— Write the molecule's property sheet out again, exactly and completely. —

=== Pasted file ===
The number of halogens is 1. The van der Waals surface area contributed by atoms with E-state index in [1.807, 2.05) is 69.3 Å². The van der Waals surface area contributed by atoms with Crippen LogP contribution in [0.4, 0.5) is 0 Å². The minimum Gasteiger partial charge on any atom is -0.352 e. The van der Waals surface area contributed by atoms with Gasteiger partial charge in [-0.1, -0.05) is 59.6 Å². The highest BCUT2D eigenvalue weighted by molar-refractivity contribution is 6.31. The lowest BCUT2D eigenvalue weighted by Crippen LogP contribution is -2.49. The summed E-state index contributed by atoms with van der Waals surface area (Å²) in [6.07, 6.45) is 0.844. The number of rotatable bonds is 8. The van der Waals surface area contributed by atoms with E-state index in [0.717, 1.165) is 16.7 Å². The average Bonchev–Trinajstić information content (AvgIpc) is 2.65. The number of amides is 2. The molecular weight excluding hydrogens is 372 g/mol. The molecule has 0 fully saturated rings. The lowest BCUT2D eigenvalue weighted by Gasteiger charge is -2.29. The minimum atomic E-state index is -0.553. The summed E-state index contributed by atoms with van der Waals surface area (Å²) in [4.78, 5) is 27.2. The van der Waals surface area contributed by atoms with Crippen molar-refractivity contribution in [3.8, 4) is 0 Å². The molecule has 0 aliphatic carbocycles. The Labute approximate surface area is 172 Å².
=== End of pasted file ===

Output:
The number of halogens is 1. The van der Waals surface area contributed by atoms with E-state index in [1.807, 2.05) is 69.3 Å². The van der Waals surface area contributed by atoms with Crippen LogP contribution in [0.4, 0.5) is 0 Å². The minimum Gasteiger partial charge on any atom is -0.352 e. The van der Waals surface area contributed by atoms with Gasteiger partial charge in [-0.1, -0.05) is 59.6 Å². The highest BCUT2D eigenvalue weighted by molar-refractivity contribution is 6.31. The lowest BCUT2D eigenvalue weighted by Crippen LogP contribution is -2.49. The summed E-state index contributed by atoms with van der Waals surface area (Å²) in [6.07, 6.45) is 0.844. The number of rotatable bonds is 8. The van der Waals surface area contributed by atoms with E-state index in [0.717, 1.165) is 16.7 Å². The average Bonchev–Trinajstić information content (AvgIpc) is 2.65. The number of amides is 2. The molecular weight excluding hydrogens is 372 g/mol. The molecule has 0 fully saturated rings. The lowest BCUT2D eigenvalue weighted by Gasteiger charge is -2.29. The minimum atomic E-state index is -0.553. The summed E-state index contributed by atoms with van der Waals surface area (Å²) in [4.78, 5) is 27.2. The van der Waals surface area contributed by atoms with Crippen molar-refractivity contribution in [3.8, 4) is 0 Å². The molecule has 0 aliphatic carbocycles. The Labute approximate surface area is 172 Å².